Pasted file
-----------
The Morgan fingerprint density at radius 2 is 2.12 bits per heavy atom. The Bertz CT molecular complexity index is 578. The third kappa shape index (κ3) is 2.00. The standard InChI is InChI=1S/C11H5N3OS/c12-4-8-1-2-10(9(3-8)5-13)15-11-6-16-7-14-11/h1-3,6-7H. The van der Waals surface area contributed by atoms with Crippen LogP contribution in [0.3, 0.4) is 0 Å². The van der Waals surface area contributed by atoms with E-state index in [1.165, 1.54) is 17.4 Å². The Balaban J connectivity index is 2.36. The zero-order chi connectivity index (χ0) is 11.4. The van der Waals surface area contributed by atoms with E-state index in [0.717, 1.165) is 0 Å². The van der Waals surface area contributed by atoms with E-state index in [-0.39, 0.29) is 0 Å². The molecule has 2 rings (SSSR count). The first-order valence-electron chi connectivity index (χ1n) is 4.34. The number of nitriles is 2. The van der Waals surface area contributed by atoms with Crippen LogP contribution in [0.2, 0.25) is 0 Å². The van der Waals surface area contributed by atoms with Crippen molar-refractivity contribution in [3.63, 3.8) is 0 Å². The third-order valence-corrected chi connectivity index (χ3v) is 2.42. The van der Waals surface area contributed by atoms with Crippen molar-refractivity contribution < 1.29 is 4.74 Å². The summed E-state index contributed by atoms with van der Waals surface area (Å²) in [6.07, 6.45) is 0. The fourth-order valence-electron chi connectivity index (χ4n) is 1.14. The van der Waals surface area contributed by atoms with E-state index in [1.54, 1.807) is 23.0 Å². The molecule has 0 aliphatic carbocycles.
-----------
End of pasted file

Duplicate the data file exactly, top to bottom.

The Morgan fingerprint density at radius 2 is 2.12 bits per heavy atom. The Bertz CT molecular complexity index is 578. The third kappa shape index (κ3) is 2.00. The standard InChI is InChI=1S/C11H5N3OS/c12-4-8-1-2-10(9(3-8)5-13)15-11-6-16-7-14-11/h1-3,6-7H. The van der Waals surface area contributed by atoms with Crippen LogP contribution in [0.3, 0.4) is 0 Å². The van der Waals surface area contributed by atoms with E-state index in [1.165, 1.54) is 17.4 Å². The Balaban J connectivity index is 2.36. The zero-order chi connectivity index (χ0) is 11.4. The van der Waals surface area contributed by atoms with E-state index in [0.717, 1.165) is 0 Å². The van der Waals surface area contributed by atoms with E-state index in [-0.39, 0.29) is 0 Å². The molecule has 2 rings (SSSR count). The first-order valence-electron chi connectivity index (χ1n) is 4.34. The number of nitriles is 2. The van der Waals surface area contributed by atoms with Crippen LogP contribution in [0.2, 0.25) is 0 Å². The van der Waals surface area contributed by atoms with Crippen molar-refractivity contribution in [3.63, 3.8) is 0 Å². The third-order valence-corrected chi connectivity index (χ3v) is 2.42. The van der Waals surface area contributed by atoms with Crippen molar-refractivity contribution < 1.29 is 4.74 Å². The summed E-state index contributed by atoms with van der Waals surface area (Å²) in [6.07, 6.45) is 0. The fourth-order valence-electron chi connectivity index (χ4n) is 1.14. The van der Waals surface area contributed by atoms with E-state index in [1.54, 1.807) is 23.0 Å². The molecule has 0 aliphatic carbocycles.